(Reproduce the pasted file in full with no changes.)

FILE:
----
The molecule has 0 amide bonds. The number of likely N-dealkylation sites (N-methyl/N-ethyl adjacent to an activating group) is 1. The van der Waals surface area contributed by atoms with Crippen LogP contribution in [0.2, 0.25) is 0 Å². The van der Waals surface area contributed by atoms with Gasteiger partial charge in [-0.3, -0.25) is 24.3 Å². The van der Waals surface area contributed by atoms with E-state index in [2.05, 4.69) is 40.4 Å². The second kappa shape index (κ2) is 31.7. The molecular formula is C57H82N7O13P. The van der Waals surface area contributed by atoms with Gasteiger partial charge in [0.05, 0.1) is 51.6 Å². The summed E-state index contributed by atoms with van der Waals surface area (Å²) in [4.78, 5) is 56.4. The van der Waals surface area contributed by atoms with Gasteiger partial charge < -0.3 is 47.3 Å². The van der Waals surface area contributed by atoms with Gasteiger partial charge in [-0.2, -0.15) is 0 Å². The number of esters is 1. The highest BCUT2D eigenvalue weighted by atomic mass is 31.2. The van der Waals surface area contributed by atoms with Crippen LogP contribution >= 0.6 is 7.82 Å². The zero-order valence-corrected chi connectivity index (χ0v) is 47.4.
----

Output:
The molecule has 0 amide bonds. The number of likely N-dealkylation sites (N-methyl/N-ethyl adjacent to an activating group) is 1. The van der Waals surface area contributed by atoms with Crippen LogP contribution in [0.2, 0.25) is 0 Å². The van der Waals surface area contributed by atoms with Gasteiger partial charge in [-0.3, -0.25) is 24.3 Å². The van der Waals surface area contributed by atoms with E-state index in [2.05, 4.69) is 40.4 Å². The second kappa shape index (κ2) is 31.7. The molecular formula is C57H82N7O13P. The van der Waals surface area contributed by atoms with Gasteiger partial charge in [0.05, 0.1) is 51.6 Å². The summed E-state index contributed by atoms with van der Waals surface area (Å²) in [4.78, 5) is 56.4. The van der Waals surface area contributed by atoms with Gasteiger partial charge < -0.3 is 47.3 Å². The van der Waals surface area contributed by atoms with Gasteiger partial charge in [-0.2, -0.15) is 0 Å². The number of esters is 1. The highest BCUT2D eigenvalue weighted by atomic mass is 31.2. The van der Waals surface area contributed by atoms with Crippen LogP contribution >= 0.6 is 7.82 Å². The zero-order valence-corrected chi connectivity index (χ0v) is 47.4.